While I work primarily on the buying side, I’ve published more than my share of small websites. Many small publishers like myself started out with a content idea that eventually achieved a significant user base with little in the way of advertising. “Pet project” websites can quickly grow out of control, with the publisher eventually forced to make some tough decisions when content, software, and hosting costs are taken into consideration.
By the time a web publisher outgrows a low-cost web host, he knows that there are significant challenges ahead with regard to getting the bills paid. At this point, the publisher considers any and all of the following options: 1) building a sales force to monetize the site’s traffic; 2) joining a network such as DoubleClick, 24/7, or ValueClick; 3) joining an affiliate network like LinkShare or BeFree.
Regardless of which options are considered, this is a big step for a site publisher. What may have started as a hobby has now turned into something serious—a potential liability. To support the continued growth of the site, the publisher has to invest more time, effort, and risk.
Unfortunately for advertisers who like to advertise on smaller websites, that risk is one that publishers are less willing to take. Even with the help of an ad network, a small website is competing with the likes of AOL and Yahoo for ad budgets. The top few dozen websites take home the vast majority of online ad dollars spent because of the clout of their sales forces, their reputations in the industry, and the unfair emphasis that online media buyers have placed on wide reach and overall traffic.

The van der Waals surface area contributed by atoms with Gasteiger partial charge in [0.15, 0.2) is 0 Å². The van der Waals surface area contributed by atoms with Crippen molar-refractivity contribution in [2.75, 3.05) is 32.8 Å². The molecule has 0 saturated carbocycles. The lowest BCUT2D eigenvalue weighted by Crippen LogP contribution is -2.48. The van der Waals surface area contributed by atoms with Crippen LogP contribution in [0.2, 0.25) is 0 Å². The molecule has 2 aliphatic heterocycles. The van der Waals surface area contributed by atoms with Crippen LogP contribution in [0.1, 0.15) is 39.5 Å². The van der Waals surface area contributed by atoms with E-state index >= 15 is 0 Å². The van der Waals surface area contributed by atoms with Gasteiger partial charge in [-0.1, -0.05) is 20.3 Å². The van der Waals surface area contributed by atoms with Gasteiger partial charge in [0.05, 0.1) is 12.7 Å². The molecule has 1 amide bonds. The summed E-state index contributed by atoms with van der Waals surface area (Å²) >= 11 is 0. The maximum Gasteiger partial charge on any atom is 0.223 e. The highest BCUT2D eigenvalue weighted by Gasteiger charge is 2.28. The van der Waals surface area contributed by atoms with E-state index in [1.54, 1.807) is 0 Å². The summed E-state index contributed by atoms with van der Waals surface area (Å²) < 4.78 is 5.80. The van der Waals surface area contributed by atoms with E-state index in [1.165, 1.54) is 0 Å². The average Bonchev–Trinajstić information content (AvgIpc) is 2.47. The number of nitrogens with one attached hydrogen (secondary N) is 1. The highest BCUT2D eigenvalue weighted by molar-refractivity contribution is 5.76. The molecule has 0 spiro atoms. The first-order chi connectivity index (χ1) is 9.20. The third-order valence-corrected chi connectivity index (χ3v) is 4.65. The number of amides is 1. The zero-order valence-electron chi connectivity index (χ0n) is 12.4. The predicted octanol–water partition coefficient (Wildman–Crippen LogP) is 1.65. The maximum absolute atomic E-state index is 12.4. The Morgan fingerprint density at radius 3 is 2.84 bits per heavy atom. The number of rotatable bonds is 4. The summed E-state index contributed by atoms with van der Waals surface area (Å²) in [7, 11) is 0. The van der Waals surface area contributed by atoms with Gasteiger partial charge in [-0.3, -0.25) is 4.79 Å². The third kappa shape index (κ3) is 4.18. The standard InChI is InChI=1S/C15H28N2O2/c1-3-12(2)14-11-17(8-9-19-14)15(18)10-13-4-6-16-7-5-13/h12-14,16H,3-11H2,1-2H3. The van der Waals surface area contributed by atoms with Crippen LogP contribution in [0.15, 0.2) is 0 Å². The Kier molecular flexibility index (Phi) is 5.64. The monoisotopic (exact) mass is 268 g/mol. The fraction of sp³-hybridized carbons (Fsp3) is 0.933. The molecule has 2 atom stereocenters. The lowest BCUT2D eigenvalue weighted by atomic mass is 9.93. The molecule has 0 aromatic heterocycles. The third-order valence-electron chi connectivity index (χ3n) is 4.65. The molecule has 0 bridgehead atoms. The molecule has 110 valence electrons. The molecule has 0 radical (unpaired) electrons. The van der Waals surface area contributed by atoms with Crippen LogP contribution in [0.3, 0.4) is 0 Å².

Does this mean that smaller sites are doomed to be crushed by the larger players in the market? Not necessarily. I’ve recently seen some articles about marketers like Procter & Gamble moving toward more niche sites in their media selection. Odds are this has a lot to do with the enhanced loyalty I mentioned earlier. Other marketers should be taking advantage of what smaller sites have to offer. Media planners should aim to further segment their online audiences and align those segments with their niche interests.
For instance, a planner who recommends advertising on a large travel site might look closer at his audience and find that the majority of his target audience travels for pleasure rather than for business. Instead of aiming to cover the entirety of the travel audience with a travel portal, maybe he should drill down a bit more and find three or four smaller sites that are dedicated to pleasure travel exclusively. It would fit the target better, and chances are that the planner would be able to cut a much more favorable CPM deal with the smaller site than with a large travel portal.
After all the talk in the web’s early days about technology leveling the playing field, it would be a shame to see a widening gap between large web publishers and small ones who can’t get on the radar screens of brand advertisers.